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Admissions FAQs


List of 4 frequently asked questions.

  • Q: What are you looking for in a student?

    Tandem Friends School is a community of well-rounded students who are kind-hearted, intellectually curious, and willing to try new things. Our academic program is taught at an advanced level. Students who score above average in traditional schools typically thrive at TFS.
  • Q: What is a Friends school?

    "Friends,” also known as Quakers, are members of the Religious Society of Friends, who believe that there is that of God in everyone. In other words, an inner light and a fundamental dignity is present within each person that forms the seat of wisdom.  In a school setting, that means we are all working to bring out the best in one another. Ours is not a religious school. There is no requirement or expectation that a student or family be a Quaker to attend TFS, but the expectation and requirement is that we treat each other with respect and compassion.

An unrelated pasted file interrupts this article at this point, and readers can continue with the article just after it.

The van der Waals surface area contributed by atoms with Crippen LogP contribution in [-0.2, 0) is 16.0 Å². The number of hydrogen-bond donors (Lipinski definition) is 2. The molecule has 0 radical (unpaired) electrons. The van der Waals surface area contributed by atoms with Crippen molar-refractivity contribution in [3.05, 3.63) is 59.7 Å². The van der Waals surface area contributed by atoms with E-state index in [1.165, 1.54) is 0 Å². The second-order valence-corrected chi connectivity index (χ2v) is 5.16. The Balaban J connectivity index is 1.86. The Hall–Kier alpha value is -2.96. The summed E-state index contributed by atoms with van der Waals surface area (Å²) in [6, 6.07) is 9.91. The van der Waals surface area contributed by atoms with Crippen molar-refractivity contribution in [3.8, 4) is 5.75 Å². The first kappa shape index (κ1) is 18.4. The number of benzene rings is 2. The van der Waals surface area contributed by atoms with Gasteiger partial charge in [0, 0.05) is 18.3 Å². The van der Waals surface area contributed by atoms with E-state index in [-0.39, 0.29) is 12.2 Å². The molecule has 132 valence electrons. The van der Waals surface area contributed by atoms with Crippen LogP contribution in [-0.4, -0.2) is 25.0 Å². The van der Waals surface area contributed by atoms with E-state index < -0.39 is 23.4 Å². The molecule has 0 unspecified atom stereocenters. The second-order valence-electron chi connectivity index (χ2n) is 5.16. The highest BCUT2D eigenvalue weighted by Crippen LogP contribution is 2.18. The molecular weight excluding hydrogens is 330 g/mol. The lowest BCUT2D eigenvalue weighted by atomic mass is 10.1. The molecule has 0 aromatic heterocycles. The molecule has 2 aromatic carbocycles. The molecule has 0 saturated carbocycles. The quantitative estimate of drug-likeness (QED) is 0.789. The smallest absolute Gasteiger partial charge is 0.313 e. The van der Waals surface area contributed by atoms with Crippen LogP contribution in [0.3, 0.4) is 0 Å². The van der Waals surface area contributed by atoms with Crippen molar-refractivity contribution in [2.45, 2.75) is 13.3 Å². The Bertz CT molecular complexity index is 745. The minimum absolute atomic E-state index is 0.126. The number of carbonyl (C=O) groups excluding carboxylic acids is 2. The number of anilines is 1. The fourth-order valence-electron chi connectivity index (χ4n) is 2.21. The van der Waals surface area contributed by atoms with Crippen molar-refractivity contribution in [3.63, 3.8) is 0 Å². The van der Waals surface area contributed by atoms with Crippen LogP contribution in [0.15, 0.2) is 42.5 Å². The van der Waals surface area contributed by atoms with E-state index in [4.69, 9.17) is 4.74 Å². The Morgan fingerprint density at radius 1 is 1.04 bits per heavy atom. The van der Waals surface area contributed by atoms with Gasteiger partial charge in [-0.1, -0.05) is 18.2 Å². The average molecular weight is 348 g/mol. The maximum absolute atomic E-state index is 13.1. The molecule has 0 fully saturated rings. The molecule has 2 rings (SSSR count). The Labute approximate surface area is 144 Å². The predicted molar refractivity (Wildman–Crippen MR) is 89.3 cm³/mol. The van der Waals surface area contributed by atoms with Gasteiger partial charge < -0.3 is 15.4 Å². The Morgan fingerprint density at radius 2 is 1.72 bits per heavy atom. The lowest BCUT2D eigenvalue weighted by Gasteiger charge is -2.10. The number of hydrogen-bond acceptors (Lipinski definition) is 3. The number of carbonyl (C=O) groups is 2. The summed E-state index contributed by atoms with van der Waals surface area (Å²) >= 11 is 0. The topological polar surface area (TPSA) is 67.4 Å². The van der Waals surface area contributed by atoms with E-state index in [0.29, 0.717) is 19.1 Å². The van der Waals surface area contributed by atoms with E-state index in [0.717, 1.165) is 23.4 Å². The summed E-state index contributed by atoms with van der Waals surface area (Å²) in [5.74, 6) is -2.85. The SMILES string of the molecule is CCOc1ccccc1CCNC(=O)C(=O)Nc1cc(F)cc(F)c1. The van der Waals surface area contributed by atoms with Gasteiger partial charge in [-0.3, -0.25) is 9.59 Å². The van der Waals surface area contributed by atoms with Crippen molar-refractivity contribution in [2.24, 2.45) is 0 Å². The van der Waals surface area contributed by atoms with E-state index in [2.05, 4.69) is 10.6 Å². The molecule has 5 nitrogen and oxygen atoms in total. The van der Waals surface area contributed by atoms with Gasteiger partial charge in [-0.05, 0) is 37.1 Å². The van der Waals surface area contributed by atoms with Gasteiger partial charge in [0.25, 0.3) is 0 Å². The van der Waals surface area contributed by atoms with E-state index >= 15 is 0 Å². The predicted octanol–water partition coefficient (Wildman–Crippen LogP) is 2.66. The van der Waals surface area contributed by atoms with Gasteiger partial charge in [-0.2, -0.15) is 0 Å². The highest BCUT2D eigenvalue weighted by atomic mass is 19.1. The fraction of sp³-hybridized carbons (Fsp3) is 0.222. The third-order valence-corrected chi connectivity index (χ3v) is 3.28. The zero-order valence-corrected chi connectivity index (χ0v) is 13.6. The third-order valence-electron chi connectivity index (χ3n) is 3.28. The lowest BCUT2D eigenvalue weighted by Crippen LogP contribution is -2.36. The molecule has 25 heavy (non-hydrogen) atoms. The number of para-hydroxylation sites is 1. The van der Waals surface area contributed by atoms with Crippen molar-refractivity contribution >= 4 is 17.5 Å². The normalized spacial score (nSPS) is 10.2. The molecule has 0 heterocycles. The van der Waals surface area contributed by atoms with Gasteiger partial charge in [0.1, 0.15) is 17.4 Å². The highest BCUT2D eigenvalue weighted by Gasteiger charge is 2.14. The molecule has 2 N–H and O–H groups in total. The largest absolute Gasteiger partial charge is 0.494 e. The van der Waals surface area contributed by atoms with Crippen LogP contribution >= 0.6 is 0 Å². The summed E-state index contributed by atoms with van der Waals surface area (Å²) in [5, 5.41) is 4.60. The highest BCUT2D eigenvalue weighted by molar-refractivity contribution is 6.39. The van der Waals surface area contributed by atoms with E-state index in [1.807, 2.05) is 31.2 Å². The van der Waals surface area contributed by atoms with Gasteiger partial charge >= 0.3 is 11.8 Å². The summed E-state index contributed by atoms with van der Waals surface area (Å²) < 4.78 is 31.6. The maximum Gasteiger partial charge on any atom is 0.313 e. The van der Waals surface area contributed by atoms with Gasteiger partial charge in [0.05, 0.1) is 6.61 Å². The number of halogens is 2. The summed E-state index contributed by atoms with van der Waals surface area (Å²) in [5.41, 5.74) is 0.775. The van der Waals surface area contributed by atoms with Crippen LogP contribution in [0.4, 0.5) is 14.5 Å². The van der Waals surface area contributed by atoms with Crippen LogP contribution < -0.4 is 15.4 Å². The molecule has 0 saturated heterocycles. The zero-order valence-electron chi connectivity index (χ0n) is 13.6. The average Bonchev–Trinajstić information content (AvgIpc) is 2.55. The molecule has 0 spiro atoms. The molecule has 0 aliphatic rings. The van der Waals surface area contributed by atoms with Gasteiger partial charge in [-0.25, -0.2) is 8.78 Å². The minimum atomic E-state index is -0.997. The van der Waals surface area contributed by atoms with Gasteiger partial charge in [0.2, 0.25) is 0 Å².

• Q: How much homework is there?

    We believe that homework is used to fine tune learning (or get ready for class the next day, in the case of reading). We emphatically do not believe in homework as busy work! Middle schoolers are assigned a maximum of an hour a day, although this will be spread out and not always consistent.
  • Q: Are there students for whom Tandem Friends is not a good fit?

    Yes. One of our mottoes is "Freedom with Responsibility." Students are given more free time at TFS than is typical in traditional school. We have a 45-minute lunch, free periods in the Upper School, and unstructured time before and after school. Socializing is an important part of a student's school life! They need free time to be together, creating strong emotional bonds that support them throughout adolescence. These unstructured times are also opportunities for students to get extra help with teachers, complete assignments, and spend time being quiet. We are looking for students who will thrive within the structure of a class setting and who can also learn to use their free time wisely. A student who relies exclusively on outside rules and parameters to be successful could struggle at TFS.